Q. If it were the case that the holes in the arch-bar, that the box-bolt holes in the arch-bar were elongated by reason of play of loose bolts, could that be observed by ordinary inspection? Answer – It could not be observed by ordinary inspection, but I have never known of a defect of that kind.
Q. Just confine yourself to the question now. Now, is it your theory, then, Mr. Flanagan, that this accident was caused by an apparent defect, rather than by a concealed defect, if there was any defect at all – a defect in the tie-bar rather than a defect in the arch-bolt holes? Answer – I do not think there was any defect in it at all, but caused by that part breaking, it having an excessive strain at that particular time when it did fail.
Q. Do you know what the rated capacity of C&O car 25227 was? Answer – The original specifications called for it to be built for 110,000 pounds capacity.
Q. You know that? Answer – Yes, sir.
Q. Is it so rated in the railway register? Answer – I don’t know about that.
Q. Its stencil capacity is what? Answer – 110,000 pounds.
Q. Has that stencil capacity changed?
Mr. Browning: He was not asked by us, who put him in the examination in chief, about this, and
we would like to know the purpose of the line of cross examination?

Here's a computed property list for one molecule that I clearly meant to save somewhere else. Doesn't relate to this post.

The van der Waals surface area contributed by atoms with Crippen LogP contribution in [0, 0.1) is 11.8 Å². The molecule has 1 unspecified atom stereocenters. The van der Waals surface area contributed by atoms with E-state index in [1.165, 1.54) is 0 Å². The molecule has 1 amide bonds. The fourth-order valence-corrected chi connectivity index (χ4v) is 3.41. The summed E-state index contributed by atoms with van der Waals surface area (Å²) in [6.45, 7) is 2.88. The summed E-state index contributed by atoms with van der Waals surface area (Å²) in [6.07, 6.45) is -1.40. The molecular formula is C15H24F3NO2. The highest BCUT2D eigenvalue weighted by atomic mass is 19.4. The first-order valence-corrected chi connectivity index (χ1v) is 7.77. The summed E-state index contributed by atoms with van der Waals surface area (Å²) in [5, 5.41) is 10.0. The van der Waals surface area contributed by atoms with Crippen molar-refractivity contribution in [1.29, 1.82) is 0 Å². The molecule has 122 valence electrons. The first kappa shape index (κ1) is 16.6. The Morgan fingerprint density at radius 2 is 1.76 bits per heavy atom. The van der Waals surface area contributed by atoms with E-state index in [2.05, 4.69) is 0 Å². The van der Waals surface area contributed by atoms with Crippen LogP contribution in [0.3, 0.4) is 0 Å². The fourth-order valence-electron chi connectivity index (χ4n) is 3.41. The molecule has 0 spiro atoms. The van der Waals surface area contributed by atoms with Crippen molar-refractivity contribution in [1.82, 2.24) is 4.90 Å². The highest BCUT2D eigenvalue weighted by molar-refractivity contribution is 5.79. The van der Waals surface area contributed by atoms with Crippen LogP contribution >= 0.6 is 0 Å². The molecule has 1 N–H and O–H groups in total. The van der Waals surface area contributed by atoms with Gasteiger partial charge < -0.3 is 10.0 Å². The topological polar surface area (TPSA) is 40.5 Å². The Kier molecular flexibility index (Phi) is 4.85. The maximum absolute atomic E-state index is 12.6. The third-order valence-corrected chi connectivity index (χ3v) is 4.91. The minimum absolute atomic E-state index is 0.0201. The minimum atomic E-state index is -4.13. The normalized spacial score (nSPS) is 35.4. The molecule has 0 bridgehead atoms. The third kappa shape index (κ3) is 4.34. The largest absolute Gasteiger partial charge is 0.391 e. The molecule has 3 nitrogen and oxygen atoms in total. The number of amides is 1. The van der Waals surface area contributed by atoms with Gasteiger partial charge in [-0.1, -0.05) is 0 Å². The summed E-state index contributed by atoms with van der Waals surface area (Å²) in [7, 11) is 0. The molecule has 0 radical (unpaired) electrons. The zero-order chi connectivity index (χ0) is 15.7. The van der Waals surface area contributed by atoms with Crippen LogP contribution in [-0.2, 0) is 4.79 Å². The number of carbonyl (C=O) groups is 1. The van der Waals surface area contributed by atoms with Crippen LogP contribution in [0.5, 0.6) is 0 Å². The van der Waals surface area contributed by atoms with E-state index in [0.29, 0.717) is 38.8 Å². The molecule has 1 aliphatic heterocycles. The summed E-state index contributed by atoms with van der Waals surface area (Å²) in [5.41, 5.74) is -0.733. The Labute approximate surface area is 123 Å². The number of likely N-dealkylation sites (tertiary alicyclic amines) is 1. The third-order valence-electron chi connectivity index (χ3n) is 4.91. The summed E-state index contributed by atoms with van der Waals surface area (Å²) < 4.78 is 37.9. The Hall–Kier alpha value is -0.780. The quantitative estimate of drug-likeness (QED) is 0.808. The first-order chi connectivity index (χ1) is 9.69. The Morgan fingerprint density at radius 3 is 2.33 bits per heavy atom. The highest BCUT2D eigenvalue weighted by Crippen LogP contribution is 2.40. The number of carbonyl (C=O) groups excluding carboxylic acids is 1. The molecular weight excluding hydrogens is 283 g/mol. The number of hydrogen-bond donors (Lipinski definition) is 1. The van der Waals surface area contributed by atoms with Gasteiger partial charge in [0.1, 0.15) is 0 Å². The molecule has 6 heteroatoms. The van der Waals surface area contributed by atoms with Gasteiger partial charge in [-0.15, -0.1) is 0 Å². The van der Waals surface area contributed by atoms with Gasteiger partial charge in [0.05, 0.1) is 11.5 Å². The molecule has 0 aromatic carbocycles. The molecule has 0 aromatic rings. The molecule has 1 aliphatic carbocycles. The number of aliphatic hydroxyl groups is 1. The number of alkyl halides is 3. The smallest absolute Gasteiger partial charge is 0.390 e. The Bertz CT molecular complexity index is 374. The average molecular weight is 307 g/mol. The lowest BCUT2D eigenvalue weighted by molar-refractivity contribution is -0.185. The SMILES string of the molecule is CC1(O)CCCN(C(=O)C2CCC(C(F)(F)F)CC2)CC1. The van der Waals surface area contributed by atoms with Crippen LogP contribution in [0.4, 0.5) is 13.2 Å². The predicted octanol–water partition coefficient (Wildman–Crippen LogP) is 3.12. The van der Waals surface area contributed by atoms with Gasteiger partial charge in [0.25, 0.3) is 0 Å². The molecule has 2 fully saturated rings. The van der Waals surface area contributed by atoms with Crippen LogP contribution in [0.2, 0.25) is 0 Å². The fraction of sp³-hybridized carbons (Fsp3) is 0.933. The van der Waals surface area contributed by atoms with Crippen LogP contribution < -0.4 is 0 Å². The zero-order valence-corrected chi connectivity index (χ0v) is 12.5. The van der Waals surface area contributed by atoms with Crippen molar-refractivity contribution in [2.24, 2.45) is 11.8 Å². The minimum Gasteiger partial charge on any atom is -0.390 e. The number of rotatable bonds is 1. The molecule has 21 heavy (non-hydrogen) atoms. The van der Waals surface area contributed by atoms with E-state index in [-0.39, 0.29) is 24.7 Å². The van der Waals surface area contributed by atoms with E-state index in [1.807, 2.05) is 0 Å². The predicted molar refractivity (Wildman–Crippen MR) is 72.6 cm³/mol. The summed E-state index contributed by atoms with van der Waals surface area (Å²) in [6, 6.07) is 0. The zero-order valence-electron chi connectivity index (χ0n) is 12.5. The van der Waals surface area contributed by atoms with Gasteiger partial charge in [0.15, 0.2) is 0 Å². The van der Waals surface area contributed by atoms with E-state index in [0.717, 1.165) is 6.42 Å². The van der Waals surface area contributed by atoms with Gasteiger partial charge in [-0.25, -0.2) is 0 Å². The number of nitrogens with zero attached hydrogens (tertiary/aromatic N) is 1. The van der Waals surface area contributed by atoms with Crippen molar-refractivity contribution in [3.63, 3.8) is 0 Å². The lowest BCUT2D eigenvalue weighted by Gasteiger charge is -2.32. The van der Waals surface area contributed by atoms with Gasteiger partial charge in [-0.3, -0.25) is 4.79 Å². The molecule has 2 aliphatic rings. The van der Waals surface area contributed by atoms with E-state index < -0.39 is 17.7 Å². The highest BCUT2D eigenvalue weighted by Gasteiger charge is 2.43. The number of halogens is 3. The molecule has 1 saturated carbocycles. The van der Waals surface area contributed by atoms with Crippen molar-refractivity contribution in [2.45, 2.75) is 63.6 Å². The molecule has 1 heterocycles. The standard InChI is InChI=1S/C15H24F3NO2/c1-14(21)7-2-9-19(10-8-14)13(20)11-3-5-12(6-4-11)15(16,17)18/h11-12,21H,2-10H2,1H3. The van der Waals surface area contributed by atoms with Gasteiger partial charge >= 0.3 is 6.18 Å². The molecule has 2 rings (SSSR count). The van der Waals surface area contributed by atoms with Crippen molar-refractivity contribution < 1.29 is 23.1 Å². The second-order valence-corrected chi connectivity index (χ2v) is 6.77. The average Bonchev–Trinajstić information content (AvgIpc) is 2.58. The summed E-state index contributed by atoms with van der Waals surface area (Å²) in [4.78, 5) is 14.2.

Mr. Hall: Shall I state it?
Mr. Browning: I don’t know that we have hailed here to meet any such charge; there is no such
charge in the declaration.
The Court: The declaration not having charged that this accident was caused by an overloaded
car, I don’t think that this evidence is admissible so far as that is concerned, but it seems that there is a controversy between the two defendants companies as to the cause of the accident, One of them says it was due to a worn hole through the arch-bar. That is the contention of the Southern Railway Company as I understand, that there was so much play that, like a pair of scissors, it cut a hole, and the others says that the arch-bar was in good condition, and that it was due to the condition of the track, that the Southern Railway did not construct the bed of the roadway in such condition as to let it go over safely, and the jolting and jarring caused the tie-bar to break, and the breaking of the tie-bar and not the elongation of the holes in the other bar caused the accident. Now, as these gentlemen, I suppose by way of sur-rebuttal, will say you are mistaken about that; if that tie-bar did break, it was due to the fact that you put too much load on it. I say as to the plaintiff it does not affect it. I will not admit it. The jury will not consider it. If the jury believe that the plaintiff is entitled to a verdict, they cannot give it unless they believe that the accident was caused by one of the things charged in the declaration. If they believe that this car was so loaded that, that brought about the accident, I do not believe that they could bring in a verdict for the plaintiff, as it is not charged.